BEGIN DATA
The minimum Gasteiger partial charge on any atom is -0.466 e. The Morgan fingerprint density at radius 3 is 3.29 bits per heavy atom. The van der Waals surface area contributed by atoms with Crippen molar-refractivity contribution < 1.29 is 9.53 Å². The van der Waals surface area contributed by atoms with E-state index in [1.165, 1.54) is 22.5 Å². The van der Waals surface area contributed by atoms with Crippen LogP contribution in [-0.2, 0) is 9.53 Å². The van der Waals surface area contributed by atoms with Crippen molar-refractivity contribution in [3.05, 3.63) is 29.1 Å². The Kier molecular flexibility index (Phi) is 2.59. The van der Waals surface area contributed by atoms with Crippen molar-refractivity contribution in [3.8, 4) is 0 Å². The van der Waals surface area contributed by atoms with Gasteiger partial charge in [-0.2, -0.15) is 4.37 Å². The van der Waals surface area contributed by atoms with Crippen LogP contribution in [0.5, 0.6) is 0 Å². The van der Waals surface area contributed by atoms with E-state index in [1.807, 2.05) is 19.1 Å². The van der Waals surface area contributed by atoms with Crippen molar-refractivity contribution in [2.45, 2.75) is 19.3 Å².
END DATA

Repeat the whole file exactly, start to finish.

The minimum Gasteiger partial charge on any atom is -0.466 e. The Morgan fingerprint density at radius 3 is 3.29 bits per heavy atom. The van der Waals surface area contributed by atoms with Crippen molar-refractivity contribution < 1.29 is 9.53 Å². The van der Waals surface area contributed by atoms with E-state index in [1.165, 1.54) is 22.5 Å². The van der Waals surface area contributed by atoms with Crippen LogP contribution in [-0.2, 0) is 9.53 Å². The van der Waals surface area contributed by atoms with Crippen molar-refractivity contribution in [3.05, 3.63) is 29.1 Å². The Kier molecular flexibility index (Phi) is 2.59. The van der Waals surface area contributed by atoms with Crippen molar-refractivity contribution in [3.8, 4) is 0 Å². The van der Waals surface area contributed by atoms with Gasteiger partial charge in [-0.2, -0.15) is 4.37 Å². The van der Waals surface area contributed by atoms with Crippen LogP contribution in [0.5, 0.6) is 0 Å². The van der Waals surface area contributed by atoms with E-state index in [1.807, 2.05) is 19.1 Å². The van der Waals surface area contributed by atoms with Crippen molar-refractivity contribution in [2.45, 2.75) is 19.3 Å².